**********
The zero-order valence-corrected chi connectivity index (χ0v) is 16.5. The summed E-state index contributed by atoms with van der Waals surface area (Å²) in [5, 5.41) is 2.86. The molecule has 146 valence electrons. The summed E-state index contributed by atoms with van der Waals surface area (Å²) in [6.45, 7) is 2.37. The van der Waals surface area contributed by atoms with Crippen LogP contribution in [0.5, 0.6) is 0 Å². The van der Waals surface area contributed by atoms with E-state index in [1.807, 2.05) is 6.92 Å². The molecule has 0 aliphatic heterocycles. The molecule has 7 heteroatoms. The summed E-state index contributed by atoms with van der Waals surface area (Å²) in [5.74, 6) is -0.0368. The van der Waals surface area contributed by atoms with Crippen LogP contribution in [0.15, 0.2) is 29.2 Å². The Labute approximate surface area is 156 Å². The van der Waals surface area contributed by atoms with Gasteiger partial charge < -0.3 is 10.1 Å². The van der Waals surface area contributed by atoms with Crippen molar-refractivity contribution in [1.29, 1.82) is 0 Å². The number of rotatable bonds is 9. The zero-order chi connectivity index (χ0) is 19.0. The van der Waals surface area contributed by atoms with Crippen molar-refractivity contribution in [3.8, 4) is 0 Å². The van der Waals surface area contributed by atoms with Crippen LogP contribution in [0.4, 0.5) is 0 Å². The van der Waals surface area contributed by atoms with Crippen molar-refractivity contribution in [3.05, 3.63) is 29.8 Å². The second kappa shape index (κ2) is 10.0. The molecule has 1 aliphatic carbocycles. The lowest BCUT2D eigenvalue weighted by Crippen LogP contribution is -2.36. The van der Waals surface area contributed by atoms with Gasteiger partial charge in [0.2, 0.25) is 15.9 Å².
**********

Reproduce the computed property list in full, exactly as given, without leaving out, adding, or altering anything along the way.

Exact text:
The zero-order valence-corrected chi connectivity index (χ0v) is 16.5. The summed E-state index contributed by atoms with van der Waals surface area (Å²) in [5, 5.41) is 2.86. The molecule has 146 valence electrons. The summed E-state index contributed by atoms with van der Waals surface area (Å²) in [6.45, 7) is 2.37. The van der Waals surface area contributed by atoms with Crippen LogP contribution in [0.5, 0.6) is 0 Å². The van der Waals surface area contributed by atoms with E-state index in [1.807, 2.05) is 6.92 Å². The molecule has 0 aliphatic heterocycles. The molecule has 7 heteroatoms. The summed E-state index contributed by atoms with van der Waals surface area (Å²) in [5.74, 6) is -0.0368. The van der Waals surface area contributed by atoms with Crippen LogP contribution in [0.15, 0.2) is 29.2 Å². The Labute approximate surface area is 156 Å². The van der Waals surface area contributed by atoms with Gasteiger partial charge < -0.3 is 10.1 Å². The van der Waals surface area contributed by atoms with Crippen molar-refractivity contribution in [1.29, 1.82) is 0 Å². The number of rotatable bonds is 9. The zero-order chi connectivity index (χ0) is 19.0. The van der Waals surface area contributed by atoms with Crippen molar-refractivity contribution in [3.8, 4) is 0 Å². The van der Waals surface area contributed by atoms with Crippen LogP contribution in [0.4, 0.5) is 0 Å². The van der Waals surface area contributed by atoms with Crippen molar-refractivity contribution in [3.05, 3.63) is 29.8 Å². The second kappa shape index (κ2) is 10.0. The molecule has 1 aliphatic carbocycles. The lowest BCUT2D eigenvalue weighted by Crippen LogP contribution is -2.36. The van der Waals surface area contributed by atoms with Gasteiger partial charge in [0.2, 0.25) is 15.9 Å².